The right to liberty and security of person is enshrined in the Universal Declaration of Human Rights (UDHR). Article 3 of the UDHR states, ‘Everyone has the right to life, liberty and security of person,’ while Article 9 adds that ‘No one shall be subjected to arbitrary arrest, detention or exile.’

This right has also been recognised by the International Covenant on Civil and Political Rights (ICCPR); Article 9 establishes that ‘Everyone has the right to liberty and security of person. No one shall be subjected to arbitrary arrest or detention. No one shall be deprived of his liberty except on such grounds and in accordance with such procedure as are established by law.’

At a regional level, the American Convention on Human Rights (Pact of San Jose) establishes in Article 6 the right to freedom of slavery and in Article 7 the right to personal liberty. The African Charter on Human and Peoples´ Rights states in Article 6 the right to personal liberty and protection from arbitrary arrest. This right is also recognized in the Arab Charter on Human Rights, the ASEAN Human Rights Declaration, and the Commonwealth of Independent States Convention on Human Rights and Fundamental Freedoms.

The term ‘liberty of person’ refers to freedom from the confinement of the body as a result of unlawful or arbitrary processes. In this sense, the right to liberty of person poses obligations on States to protect individuals from abduction or kidnapping by third parties such as criminal groups. Security of person, on the other hand, refers to protection from suffering bodily or mental injury by States actors regardless of whether the victim is detained or not, or by private actors.

The Human Rights Committee, the treaty body in charge of monitoring State compliance with the ICCPR, has explained that ‘The right to personal security also obliges States parties to take appropriate measures in response to death threats against persons in the public sphere, and more generally to protect individuals from foreseeable threats to life or bodily integrity proceeding from any governmental or private actor.’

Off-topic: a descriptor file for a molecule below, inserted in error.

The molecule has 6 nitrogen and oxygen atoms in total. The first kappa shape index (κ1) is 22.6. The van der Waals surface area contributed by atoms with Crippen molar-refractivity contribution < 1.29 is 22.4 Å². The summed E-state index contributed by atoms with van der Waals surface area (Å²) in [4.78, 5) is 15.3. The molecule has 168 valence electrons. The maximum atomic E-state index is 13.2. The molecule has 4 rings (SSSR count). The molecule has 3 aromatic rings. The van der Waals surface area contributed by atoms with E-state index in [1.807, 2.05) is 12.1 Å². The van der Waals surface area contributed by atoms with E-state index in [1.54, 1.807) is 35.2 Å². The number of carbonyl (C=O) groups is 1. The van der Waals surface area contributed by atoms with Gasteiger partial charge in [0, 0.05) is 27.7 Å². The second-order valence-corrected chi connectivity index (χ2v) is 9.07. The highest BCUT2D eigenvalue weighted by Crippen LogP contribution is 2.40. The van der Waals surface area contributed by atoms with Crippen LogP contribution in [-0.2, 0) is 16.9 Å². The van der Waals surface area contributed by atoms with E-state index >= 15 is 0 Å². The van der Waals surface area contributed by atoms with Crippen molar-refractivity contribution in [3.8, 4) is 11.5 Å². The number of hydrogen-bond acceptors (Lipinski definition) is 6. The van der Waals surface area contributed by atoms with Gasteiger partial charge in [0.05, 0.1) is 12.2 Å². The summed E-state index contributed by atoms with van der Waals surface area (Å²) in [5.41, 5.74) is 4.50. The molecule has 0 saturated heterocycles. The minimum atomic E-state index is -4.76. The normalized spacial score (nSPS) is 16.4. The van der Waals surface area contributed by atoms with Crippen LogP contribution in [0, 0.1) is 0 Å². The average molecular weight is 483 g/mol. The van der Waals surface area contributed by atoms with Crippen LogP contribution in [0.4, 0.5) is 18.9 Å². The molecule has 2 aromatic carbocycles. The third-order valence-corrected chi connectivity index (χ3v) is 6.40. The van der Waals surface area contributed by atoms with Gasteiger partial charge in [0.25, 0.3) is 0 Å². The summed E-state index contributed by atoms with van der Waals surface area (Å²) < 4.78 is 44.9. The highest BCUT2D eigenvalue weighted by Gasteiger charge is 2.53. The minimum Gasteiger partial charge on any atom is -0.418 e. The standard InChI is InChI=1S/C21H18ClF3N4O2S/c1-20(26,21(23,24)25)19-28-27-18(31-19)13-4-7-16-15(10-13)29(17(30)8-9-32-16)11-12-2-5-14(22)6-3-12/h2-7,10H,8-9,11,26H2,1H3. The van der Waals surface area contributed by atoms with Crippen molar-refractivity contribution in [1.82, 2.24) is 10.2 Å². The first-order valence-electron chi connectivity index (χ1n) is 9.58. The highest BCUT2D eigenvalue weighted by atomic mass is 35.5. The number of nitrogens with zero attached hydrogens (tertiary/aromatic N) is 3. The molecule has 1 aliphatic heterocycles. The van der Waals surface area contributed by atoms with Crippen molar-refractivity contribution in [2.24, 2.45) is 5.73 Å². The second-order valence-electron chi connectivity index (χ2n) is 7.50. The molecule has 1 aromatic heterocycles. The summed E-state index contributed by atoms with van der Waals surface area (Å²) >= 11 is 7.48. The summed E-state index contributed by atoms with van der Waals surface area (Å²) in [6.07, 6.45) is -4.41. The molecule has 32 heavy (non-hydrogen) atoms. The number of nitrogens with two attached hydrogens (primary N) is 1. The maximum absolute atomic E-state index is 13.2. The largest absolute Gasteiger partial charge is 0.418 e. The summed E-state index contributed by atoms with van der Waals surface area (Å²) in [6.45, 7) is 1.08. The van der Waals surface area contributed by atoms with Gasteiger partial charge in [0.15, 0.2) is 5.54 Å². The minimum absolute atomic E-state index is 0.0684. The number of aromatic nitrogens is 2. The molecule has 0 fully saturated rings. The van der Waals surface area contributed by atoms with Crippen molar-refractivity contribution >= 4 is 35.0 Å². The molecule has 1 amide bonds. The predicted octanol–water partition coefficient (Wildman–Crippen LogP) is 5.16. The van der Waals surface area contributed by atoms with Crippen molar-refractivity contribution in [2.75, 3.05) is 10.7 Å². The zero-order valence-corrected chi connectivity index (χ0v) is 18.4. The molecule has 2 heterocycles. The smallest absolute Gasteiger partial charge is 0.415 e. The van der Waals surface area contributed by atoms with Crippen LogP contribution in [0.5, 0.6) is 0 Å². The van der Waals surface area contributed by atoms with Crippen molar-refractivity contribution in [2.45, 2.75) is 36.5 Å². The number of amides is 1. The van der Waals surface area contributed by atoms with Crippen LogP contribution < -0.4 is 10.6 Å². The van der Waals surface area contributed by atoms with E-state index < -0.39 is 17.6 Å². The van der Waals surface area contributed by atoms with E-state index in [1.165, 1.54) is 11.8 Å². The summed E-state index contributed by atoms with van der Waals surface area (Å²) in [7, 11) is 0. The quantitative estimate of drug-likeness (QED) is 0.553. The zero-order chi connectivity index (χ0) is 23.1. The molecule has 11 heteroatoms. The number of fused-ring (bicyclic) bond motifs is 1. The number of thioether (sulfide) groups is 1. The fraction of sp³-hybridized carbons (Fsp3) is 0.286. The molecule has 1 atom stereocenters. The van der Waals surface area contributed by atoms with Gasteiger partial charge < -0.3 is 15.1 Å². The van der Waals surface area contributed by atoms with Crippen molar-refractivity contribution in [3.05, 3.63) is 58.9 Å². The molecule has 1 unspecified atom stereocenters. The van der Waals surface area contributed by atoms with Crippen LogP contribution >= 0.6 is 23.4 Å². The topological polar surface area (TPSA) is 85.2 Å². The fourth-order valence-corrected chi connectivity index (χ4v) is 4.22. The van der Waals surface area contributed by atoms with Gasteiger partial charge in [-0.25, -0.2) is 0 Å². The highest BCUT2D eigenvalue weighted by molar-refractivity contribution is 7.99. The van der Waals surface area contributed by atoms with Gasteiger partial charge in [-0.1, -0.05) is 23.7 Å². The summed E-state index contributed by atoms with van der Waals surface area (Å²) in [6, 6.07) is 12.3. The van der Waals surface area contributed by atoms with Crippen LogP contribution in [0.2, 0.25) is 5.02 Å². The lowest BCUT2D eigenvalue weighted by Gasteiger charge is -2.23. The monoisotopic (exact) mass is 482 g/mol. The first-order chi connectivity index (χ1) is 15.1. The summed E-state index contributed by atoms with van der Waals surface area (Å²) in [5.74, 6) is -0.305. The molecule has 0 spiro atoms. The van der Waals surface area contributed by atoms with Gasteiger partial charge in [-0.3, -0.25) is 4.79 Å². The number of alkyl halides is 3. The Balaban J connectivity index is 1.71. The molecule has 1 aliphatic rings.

Right to liberty and security of person and the right to a healthy environment

Liberty and security of person are necessary for carrying out activities related to environmental protection and defence. Ironically, the rights of personal liberty and security of environmental defenders are in fact often threatened by States and private actors when defenders are engaged in these activities.

In this regard, the Special Rapporteur on human rights and the environment has stressed that ‘States have obligations not only to refrain from violating the rights of freedom of expression and association directly, but also to protect the life, liberty and security of individuals exercising those rights. There can be no doubt that these obligations apply to those exercising their rights in connection with environmental concerns.’

Moreover, the Human Rights Committee has expressed that States ‘should also prevent and redress unjustifiable use of force in law enforcement, and protect their populations against abuses by private security forces.’ This includes abuses committed against environmental activists by private security forces associated with megaprojects like, inter alia, infrastructure projects, extractive industries, energy production, water supply systems, and transport projects for mega-events.

Similarly, the Framework Principles on Human Rights and the Environment affirm that States should respect and protect the rights to freedom of expression, association and peaceful assembly in relation to environmental matters. In that sense, States ‘may never respond to the exercise of these rights with excessive or indiscriminate use of force, arbitrary arrest or detention, torture or other cruel, inhuman or degrading treatment or punishment, enforced disappearance, the misuse of criminal laws, stigmatization or the threats of such acts.’

State and non-state violence and intimidation against environmental human rights defenders also represent major violations to their right to security of person. Accordingly, the Human Rights Committee has pointed out that ‘States parties must respond appropriately to patterns of violence against categories of victims such as intimidation of human rights defenders and journalists’.